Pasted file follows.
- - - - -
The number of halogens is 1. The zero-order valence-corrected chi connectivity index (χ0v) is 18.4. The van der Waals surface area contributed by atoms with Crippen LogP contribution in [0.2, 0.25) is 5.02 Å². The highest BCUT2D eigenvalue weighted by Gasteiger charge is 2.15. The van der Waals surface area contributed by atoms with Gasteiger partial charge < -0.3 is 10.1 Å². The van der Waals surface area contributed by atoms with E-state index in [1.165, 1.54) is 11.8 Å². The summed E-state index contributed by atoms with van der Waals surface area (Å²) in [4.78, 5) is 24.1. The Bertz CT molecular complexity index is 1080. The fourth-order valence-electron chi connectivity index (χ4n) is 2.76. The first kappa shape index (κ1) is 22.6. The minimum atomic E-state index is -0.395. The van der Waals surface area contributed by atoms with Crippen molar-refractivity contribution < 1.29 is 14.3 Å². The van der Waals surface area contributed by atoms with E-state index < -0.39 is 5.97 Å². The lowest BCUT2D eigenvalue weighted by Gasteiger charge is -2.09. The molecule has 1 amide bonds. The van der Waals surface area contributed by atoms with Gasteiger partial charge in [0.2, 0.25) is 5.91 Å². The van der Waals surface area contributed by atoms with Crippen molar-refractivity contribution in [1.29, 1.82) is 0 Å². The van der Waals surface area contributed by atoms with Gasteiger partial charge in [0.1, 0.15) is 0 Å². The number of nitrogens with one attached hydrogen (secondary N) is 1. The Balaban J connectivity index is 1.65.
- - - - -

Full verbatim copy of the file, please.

The number of halogens is 1. The zero-order valence-corrected chi connectivity index (χ0v) is 18.4. The van der Waals surface area contributed by atoms with Crippen LogP contribution in [0.2, 0.25) is 5.02 Å². The highest BCUT2D eigenvalue weighted by Gasteiger charge is 2.15. The van der Waals surface area contributed by atoms with Gasteiger partial charge < -0.3 is 10.1 Å². The van der Waals surface area contributed by atoms with E-state index in [1.165, 1.54) is 11.8 Å². The summed E-state index contributed by atoms with van der Waals surface area (Å²) in [4.78, 5) is 24.1. The Bertz CT molecular complexity index is 1080. The fourth-order valence-electron chi connectivity index (χ4n) is 2.76. The first kappa shape index (κ1) is 22.6. The minimum atomic E-state index is -0.395. The van der Waals surface area contributed by atoms with Crippen molar-refractivity contribution < 1.29 is 14.3 Å². The van der Waals surface area contributed by atoms with E-state index < -0.39 is 5.97 Å². The lowest BCUT2D eigenvalue weighted by Gasteiger charge is -2.09. The molecule has 1 amide bonds. The van der Waals surface area contributed by atoms with Gasteiger partial charge in [0.2, 0.25) is 5.91 Å². The van der Waals surface area contributed by atoms with Crippen molar-refractivity contribution in [1.29, 1.82) is 0 Å². The van der Waals surface area contributed by atoms with Gasteiger partial charge in [0.1, 0.15) is 0 Å². The number of nitrogens with one attached hydrogen (secondary N) is 1. The Balaban J connectivity index is 1.65.